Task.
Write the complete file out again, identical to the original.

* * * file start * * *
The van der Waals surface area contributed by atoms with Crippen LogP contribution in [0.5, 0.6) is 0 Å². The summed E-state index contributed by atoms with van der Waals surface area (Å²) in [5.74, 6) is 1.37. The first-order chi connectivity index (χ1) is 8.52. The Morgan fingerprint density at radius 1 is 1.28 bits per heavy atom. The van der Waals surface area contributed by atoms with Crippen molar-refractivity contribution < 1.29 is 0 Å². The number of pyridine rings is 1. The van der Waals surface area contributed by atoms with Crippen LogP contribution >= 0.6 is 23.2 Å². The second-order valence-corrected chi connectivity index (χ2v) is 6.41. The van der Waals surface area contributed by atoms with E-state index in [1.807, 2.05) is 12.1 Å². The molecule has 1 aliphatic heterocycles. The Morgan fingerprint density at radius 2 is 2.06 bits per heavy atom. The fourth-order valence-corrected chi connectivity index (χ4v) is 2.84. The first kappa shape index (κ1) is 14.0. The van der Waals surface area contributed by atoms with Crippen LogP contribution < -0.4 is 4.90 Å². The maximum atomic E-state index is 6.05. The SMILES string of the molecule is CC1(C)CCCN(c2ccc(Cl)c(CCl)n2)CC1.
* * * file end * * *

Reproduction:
The van der Waals surface area contributed by atoms with Crippen LogP contribution in [0.5, 0.6) is 0 Å². The summed E-state index contributed by atoms with van der Waals surface area (Å²) in [5.74, 6) is 1.37. The first-order chi connectivity index (χ1) is 8.52. The Morgan fingerprint density at radius 1 is 1.28 bits per heavy atom. The van der Waals surface area contributed by atoms with Crippen molar-refractivity contribution < 1.29 is 0 Å². The number of pyridine rings is 1. The van der Waals surface area contributed by atoms with Crippen LogP contribution >= 0.6 is 23.2 Å². The second-order valence-corrected chi connectivity index (χ2v) is 6.41. The van der Waals surface area contributed by atoms with E-state index in [1.807, 2.05) is 12.1 Å². The molecule has 1 aliphatic heterocycles. The Morgan fingerprint density at radius 2 is 2.06 bits per heavy atom. The fourth-order valence-corrected chi connectivity index (χ4v) is 2.84. The first kappa shape index (κ1) is 14.0. The van der Waals surface area contributed by atoms with Crippen LogP contribution < -0.4 is 4.90 Å². The maximum atomic E-state index is 6.05. The SMILES string of the molecule is CC1(C)CCCN(c2ccc(Cl)c(CCl)n2)CC1.